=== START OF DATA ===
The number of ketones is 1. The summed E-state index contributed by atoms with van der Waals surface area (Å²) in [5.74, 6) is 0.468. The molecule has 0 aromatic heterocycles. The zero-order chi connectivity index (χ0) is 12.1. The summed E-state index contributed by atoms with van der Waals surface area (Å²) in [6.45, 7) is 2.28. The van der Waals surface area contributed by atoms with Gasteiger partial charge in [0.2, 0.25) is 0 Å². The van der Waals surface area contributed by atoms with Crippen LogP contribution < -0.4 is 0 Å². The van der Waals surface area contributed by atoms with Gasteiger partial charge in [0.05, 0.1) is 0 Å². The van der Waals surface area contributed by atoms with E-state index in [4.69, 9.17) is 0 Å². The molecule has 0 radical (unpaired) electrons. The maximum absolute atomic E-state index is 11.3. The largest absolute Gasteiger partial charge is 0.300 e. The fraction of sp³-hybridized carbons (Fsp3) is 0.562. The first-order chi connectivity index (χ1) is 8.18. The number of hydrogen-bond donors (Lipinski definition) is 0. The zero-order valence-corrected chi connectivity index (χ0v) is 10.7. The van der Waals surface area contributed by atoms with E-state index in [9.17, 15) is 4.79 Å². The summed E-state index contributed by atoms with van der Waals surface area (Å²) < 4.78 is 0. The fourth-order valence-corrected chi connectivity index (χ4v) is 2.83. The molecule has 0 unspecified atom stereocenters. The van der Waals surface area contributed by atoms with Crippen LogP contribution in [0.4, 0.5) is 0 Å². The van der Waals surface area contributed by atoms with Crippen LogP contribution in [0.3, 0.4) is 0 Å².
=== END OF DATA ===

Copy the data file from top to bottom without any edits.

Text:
The number of ketones is 1. The summed E-state index contributed by atoms with van der Waals surface area (Å²) in [5.74, 6) is 0.468. The molecule has 0 aromatic heterocycles. The zero-order chi connectivity index (χ0) is 12.1. The summed E-state index contributed by atoms with van der Waals surface area (Å²) in [6.45, 7) is 2.28. The van der Waals surface area contributed by atoms with Gasteiger partial charge in [0.2, 0.25) is 0 Å². The van der Waals surface area contributed by atoms with Crippen LogP contribution < -0.4 is 0 Å². The van der Waals surface area contributed by atoms with Gasteiger partial charge in [0.05, 0.1) is 0 Å². The van der Waals surface area contributed by atoms with E-state index in [4.69, 9.17) is 0 Å². The molecule has 0 radical (unpaired) electrons. The maximum absolute atomic E-state index is 11.3. The largest absolute Gasteiger partial charge is 0.300 e. The fraction of sp³-hybridized carbons (Fsp3) is 0.562. The first-order chi connectivity index (χ1) is 8.18. The number of hydrogen-bond donors (Lipinski definition) is 0. The zero-order valence-corrected chi connectivity index (χ0v) is 10.7. The van der Waals surface area contributed by atoms with E-state index in [9.17, 15) is 4.79 Å². The summed E-state index contributed by atoms with van der Waals surface area (Å²) < 4.78 is 0. The fourth-order valence-corrected chi connectivity index (χ4v) is 2.83. The molecule has 0 unspecified atom stereocenters. The van der Waals surface area contributed by atoms with Crippen LogP contribution in [0.4, 0.5) is 0 Å². The van der Waals surface area contributed by atoms with Crippen LogP contribution in [0.3, 0.4) is 0 Å².